Any-reason absentee voting, expanded early voting, drop boxes, all designed to limit exposure to COVID-19, all worked to enhance Massachusetts voter turnout for the 2020 election. 3.7 million – 76 percent of those registered – turned out, the highest percentage since 1992. Those procedures expired in June, and, while they have now been extended through December, covering this fall’s municipal elections, it’s up to the legislature to make them permanent.
Last February, Secretary of State Bill Galvin supported the effort to institutionalize the pandemic voting arrangements, and the legislature’s Election Laws Committee, with differences between House and Senate versions, is weighing a variety of measures (HD.1536 (led by Rep. John Lawn) and SD.1002 (led by Sen. Cindy Creem), but, with an August recess on the calendar, action is expected to be deferred until this fall. Making sure the broadest efforts to expand voter participation in Massachusetts is of no little importance.
Voting by mail and early voting ahead of both primary and general elections are of utmost importance. No-excuse voting by mail made life much easier in 2020. Without it, voters could qualify for an absentee ballot only if they were going to be out of town on election day, had a disability preventing them from going to the polling place in person, or held a religious belief making them unable to vote that day. This is far too restrictive, and the fact that 2020 mail-in procedures went off without a hitch validates the new process, which must be made permanent.
Pending legislation would also offer early voting seven days before a primary and 14 days before a general election. Early voting in 2020 cost about $3 million, reimbursed to cities and towns by the state. Pending legislation could be amended to cover such costs proactively and would be well worth the outlay given the anticipated enhancement of voter participation.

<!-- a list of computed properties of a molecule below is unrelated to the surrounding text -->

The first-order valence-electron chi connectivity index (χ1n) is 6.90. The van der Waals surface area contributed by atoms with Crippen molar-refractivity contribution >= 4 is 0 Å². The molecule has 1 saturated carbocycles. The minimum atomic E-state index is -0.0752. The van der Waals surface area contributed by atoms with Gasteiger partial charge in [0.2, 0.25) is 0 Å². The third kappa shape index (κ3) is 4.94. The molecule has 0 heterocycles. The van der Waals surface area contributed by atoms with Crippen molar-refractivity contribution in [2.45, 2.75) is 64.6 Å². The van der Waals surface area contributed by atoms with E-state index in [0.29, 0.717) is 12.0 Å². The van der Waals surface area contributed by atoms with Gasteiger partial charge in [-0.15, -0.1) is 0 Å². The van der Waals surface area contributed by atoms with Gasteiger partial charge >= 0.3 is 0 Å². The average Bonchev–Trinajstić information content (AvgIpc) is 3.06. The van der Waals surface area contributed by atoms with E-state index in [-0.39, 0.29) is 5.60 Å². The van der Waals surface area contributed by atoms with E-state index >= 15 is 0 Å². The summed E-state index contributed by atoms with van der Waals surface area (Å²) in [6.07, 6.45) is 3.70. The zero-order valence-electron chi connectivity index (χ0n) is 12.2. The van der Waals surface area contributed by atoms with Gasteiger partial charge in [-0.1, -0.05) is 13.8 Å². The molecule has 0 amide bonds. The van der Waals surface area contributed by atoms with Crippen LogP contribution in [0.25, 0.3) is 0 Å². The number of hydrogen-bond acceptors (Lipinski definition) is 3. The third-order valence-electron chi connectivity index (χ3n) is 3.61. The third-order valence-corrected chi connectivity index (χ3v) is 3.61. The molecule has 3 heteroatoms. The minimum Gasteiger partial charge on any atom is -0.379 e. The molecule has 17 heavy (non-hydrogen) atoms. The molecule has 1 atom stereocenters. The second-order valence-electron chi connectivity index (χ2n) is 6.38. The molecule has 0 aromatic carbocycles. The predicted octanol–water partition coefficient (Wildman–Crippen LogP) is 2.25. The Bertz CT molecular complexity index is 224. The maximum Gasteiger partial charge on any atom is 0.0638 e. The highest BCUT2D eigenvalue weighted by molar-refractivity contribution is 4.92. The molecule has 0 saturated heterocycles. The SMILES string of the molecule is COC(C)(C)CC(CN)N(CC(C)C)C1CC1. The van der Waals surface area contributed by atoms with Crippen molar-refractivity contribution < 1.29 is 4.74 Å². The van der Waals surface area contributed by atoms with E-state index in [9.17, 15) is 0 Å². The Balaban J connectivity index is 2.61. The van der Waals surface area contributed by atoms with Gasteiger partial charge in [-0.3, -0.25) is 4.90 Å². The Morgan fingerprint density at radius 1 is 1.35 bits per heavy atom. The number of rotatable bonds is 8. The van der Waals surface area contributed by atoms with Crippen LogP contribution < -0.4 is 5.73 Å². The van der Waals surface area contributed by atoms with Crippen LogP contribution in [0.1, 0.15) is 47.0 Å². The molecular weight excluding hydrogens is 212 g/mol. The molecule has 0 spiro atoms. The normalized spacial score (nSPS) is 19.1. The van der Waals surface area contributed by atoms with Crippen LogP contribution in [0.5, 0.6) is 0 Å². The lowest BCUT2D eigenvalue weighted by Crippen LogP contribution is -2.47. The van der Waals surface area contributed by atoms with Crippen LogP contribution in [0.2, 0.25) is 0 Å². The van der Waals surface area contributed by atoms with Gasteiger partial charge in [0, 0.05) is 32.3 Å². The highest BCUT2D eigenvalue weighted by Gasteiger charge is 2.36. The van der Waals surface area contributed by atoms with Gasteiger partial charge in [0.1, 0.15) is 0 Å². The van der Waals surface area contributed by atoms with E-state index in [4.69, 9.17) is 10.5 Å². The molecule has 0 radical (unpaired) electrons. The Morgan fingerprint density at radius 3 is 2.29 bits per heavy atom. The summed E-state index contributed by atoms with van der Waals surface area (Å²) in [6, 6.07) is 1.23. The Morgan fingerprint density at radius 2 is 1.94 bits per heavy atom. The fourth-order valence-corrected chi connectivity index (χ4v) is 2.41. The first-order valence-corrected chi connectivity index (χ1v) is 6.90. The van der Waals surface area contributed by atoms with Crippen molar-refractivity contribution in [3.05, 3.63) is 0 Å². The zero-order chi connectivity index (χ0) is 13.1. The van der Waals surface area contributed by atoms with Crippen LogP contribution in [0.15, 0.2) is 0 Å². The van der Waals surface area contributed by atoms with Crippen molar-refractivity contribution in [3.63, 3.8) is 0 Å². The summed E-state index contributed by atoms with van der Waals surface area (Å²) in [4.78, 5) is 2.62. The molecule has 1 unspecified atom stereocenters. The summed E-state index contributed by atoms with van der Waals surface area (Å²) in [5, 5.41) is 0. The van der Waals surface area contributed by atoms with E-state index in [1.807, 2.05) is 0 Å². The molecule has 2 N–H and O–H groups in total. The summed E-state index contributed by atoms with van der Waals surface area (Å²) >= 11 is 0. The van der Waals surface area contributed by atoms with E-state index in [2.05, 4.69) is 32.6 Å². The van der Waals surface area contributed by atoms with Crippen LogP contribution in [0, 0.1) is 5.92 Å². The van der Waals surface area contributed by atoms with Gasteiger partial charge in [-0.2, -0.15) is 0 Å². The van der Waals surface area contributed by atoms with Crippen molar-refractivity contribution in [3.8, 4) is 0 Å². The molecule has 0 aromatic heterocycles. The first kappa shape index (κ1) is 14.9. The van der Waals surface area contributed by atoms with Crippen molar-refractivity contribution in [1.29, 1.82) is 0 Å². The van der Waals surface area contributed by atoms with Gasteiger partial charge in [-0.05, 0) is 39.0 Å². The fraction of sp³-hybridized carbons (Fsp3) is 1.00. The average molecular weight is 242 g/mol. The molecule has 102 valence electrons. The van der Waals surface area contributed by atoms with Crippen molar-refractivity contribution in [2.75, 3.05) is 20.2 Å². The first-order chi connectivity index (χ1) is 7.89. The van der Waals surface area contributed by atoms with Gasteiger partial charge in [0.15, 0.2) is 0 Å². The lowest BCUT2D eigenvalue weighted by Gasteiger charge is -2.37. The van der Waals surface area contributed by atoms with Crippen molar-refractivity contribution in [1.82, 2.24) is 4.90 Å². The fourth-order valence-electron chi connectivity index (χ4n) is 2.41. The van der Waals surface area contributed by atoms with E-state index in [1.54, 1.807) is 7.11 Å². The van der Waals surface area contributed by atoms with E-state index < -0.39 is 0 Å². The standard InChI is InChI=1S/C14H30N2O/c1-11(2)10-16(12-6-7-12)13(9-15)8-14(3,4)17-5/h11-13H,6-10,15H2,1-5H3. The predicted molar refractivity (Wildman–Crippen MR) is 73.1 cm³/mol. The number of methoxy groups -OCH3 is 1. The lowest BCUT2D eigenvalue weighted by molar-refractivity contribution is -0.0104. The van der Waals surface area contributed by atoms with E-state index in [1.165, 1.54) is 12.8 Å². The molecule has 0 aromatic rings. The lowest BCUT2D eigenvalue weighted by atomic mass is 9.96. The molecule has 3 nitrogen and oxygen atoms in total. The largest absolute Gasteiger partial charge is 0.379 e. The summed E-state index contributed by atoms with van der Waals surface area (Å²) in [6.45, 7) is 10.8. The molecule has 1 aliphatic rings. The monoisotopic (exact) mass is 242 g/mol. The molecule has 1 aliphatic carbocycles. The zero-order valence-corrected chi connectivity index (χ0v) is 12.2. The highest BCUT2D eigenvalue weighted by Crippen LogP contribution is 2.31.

Well over half all Massachusetts voters took advantage of the mail-in and early voting options in 2020. Other reforms would allow prospective voters to register the same day they cast a ballot. Twenty-one other states and the District of Columbia, including neighboring New Hampshire and Maine, already provide same-day voter registration. This means that, if, for example, you have moved from Boston to Wayland, you could update the information and not be denied your vote.
Every year, as many of 9,000 state residents are held pending trial or incarcerated on misdemeanor charges. As such, they are still allowed to vote. During the last election, just three or four percent of those eligible to apply for absentee ballots actually did so. The pending legislation would make sure that sheriffs provide materials to educate those low-level prisoners of their existing rights to participate in the electoral process.
Another provision would make Massachusetts part of the ERIC system, the non-profit Electronic Registration Information Center, which not only keeps updating voter rolls but also commits members to contacting eligible but unregistered residents identified by ERIC, educating them on the most efficient means to register to vote. ERIC is already used by 30 other states and the District of Columbia. If the legislation is passed, the means of auditing election results (both voting machines and procedures) would be enhanced.
As Creem told me, the pending comprehensive proposal is “very inclusive.”
As I noted in my last blog, 17 states have enacted 28 new voter suppression laws. Another 400 proposed laws are pending. But we in the blue bubble of Massachusetts, with its nearly 30-year high record of voter participation last year, cannot sit around and congratulate ourselves on how good we are. The pandemic procedures, though extended through this fall, must be made permanent. And the comprehensive reforms promised in The Votes Act pending action in the Massachusetts legislature are an important way to provide the kind of robust voter participation that can help underpin a healthy democracy.
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